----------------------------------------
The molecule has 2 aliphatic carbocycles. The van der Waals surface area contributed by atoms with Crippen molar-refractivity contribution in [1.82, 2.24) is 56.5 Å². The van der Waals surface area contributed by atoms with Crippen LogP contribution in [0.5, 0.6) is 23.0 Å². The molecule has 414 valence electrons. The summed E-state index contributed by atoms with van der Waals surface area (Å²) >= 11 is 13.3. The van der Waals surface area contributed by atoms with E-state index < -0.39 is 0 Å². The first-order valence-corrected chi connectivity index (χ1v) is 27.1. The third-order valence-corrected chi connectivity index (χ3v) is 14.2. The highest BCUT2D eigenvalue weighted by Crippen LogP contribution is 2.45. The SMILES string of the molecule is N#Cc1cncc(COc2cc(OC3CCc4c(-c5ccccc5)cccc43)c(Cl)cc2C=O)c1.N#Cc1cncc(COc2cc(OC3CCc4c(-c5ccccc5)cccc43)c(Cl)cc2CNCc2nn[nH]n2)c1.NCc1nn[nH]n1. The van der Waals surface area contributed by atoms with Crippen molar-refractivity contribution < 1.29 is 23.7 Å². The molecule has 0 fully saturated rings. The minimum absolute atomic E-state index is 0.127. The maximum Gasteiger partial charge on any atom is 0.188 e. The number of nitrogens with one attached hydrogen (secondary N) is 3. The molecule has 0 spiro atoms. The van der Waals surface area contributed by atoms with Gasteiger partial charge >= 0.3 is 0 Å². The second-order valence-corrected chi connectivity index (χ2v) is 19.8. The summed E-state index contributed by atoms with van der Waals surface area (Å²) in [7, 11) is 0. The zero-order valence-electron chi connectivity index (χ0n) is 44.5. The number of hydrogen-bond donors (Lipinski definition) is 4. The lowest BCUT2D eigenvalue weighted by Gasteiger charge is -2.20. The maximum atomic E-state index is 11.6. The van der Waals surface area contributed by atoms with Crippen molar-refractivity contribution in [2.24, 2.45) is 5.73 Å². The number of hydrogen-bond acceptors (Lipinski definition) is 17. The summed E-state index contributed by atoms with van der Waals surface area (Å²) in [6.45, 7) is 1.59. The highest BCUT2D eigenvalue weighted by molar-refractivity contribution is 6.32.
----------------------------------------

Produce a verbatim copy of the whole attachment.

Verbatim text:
The molecule has 2 aliphatic carbocycles. The van der Waals surface area contributed by atoms with Crippen molar-refractivity contribution in [1.82, 2.24) is 56.5 Å². The van der Waals surface area contributed by atoms with Crippen LogP contribution in [0.5, 0.6) is 23.0 Å². The molecule has 414 valence electrons. The summed E-state index contributed by atoms with van der Waals surface area (Å²) >= 11 is 13.3. The van der Waals surface area contributed by atoms with E-state index < -0.39 is 0 Å². The first-order valence-corrected chi connectivity index (χ1v) is 27.1. The third-order valence-corrected chi connectivity index (χ3v) is 14.2. The highest BCUT2D eigenvalue weighted by Crippen LogP contribution is 2.45. The SMILES string of the molecule is N#Cc1cncc(COc2cc(OC3CCc4c(-c5ccccc5)cccc43)c(Cl)cc2C=O)c1.N#Cc1cncc(COc2cc(OC3CCc4c(-c5ccccc5)cccc43)c(Cl)cc2CNCc2nn[nH]n2)c1.NCc1nn[nH]n1. The van der Waals surface area contributed by atoms with Crippen molar-refractivity contribution < 1.29 is 23.7 Å². The molecule has 0 fully saturated rings. The minimum absolute atomic E-state index is 0.127. The maximum Gasteiger partial charge on any atom is 0.188 e. The number of nitrogens with one attached hydrogen (secondary N) is 3. The molecule has 0 spiro atoms. The van der Waals surface area contributed by atoms with Gasteiger partial charge >= 0.3 is 0 Å². The second-order valence-corrected chi connectivity index (χ2v) is 19.8. The summed E-state index contributed by atoms with van der Waals surface area (Å²) in [7, 11) is 0. The zero-order valence-electron chi connectivity index (χ0n) is 44.5. The number of hydrogen-bond donors (Lipinski definition) is 4. The lowest BCUT2D eigenvalue weighted by Gasteiger charge is -2.20. The maximum atomic E-state index is 11.6. The van der Waals surface area contributed by atoms with Crippen molar-refractivity contribution in [2.24, 2.45) is 5.73 Å². The number of hydrogen-bond acceptors (Lipinski definition) is 17. The summed E-state index contributed by atoms with van der Waals surface area (Å²) in [6.45, 7) is 1.59. The highest BCUT2D eigenvalue weighted by molar-refractivity contribution is 6.32.